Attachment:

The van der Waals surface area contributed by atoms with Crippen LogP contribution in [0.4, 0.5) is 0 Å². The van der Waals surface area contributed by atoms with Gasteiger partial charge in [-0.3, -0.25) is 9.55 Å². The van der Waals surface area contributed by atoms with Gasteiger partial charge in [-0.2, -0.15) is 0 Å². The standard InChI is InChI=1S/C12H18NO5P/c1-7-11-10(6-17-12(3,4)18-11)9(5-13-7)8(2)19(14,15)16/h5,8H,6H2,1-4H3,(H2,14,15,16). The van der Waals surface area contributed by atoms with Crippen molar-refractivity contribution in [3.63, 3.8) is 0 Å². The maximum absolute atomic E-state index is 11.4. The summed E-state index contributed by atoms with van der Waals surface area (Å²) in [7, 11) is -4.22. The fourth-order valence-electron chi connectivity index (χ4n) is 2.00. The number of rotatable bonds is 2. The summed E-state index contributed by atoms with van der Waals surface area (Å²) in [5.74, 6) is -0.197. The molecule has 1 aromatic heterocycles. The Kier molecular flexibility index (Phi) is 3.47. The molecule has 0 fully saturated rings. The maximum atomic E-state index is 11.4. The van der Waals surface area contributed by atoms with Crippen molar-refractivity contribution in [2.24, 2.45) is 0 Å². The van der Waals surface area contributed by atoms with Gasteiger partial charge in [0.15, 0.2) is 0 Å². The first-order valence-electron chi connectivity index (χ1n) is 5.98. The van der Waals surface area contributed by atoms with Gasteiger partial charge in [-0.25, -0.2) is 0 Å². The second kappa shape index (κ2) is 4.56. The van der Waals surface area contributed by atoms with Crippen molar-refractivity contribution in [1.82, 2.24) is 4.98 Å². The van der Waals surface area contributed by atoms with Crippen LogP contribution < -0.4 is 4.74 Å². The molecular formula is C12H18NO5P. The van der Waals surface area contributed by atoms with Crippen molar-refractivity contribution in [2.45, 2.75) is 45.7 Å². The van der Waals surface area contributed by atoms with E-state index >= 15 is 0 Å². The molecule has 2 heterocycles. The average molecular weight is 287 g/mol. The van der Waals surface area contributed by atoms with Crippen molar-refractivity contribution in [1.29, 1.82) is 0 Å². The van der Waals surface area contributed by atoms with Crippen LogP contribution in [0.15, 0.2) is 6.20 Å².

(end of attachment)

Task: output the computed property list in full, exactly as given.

The van der Waals surface area contributed by atoms with Crippen LogP contribution in [0.4, 0.5) is 0 Å². The van der Waals surface area contributed by atoms with Gasteiger partial charge in [-0.3, -0.25) is 9.55 Å². The van der Waals surface area contributed by atoms with Gasteiger partial charge in [-0.2, -0.15) is 0 Å². The standard InChI is InChI=1S/C12H18NO5P/c1-7-11-10(6-17-12(3,4)18-11)9(5-13-7)8(2)19(14,15)16/h5,8H,6H2,1-4H3,(H2,14,15,16). The van der Waals surface area contributed by atoms with Crippen molar-refractivity contribution in [3.63, 3.8) is 0 Å². The maximum absolute atomic E-state index is 11.4. The summed E-state index contributed by atoms with van der Waals surface area (Å²) in [7, 11) is -4.22. The fourth-order valence-electron chi connectivity index (χ4n) is 2.00. The number of rotatable bonds is 2. The summed E-state index contributed by atoms with van der Waals surface area (Å²) in [5.74, 6) is -0.197. The molecule has 1 aromatic heterocycles. The Kier molecular flexibility index (Phi) is 3.47. The molecule has 0 fully saturated rings. The maximum atomic E-state index is 11.4. The van der Waals surface area contributed by atoms with Crippen molar-refractivity contribution in [2.24, 2.45) is 0 Å². The van der Waals surface area contributed by atoms with Gasteiger partial charge in [0.15, 0.2) is 0 Å². The first-order valence-electron chi connectivity index (χ1n) is 5.98. The van der Waals surface area contributed by atoms with Gasteiger partial charge in [-0.25, -0.2) is 0 Å². The second kappa shape index (κ2) is 4.56. The van der Waals surface area contributed by atoms with Crippen molar-refractivity contribution in [1.82, 2.24) is 4.98 Å². The van der Waals surface area contributed by atoms with Crippen LogP contribution < -0.4 is 4.74 Å². The molecular formula is C12H18NO5P. The van der Waals surface area contributed by atoms with Crippen molar-refractivity contribution in [2.45, 2.75) is 45.7 Å². The van der Waals surface area contributed by atoms with E-state index >= 15 is 0 Å². The molecule has 2 heterocycles. The average molecular weight is 287 g/mol. The van der Waals surface area contributed by atoms with Crippen molar-refractivity contribution in [1.29, 1.82) is 0 Å². The van der Waals surface area contributed by atoms with Crippen LogP contribution in [0.15, 0.2) is 6.20 Å².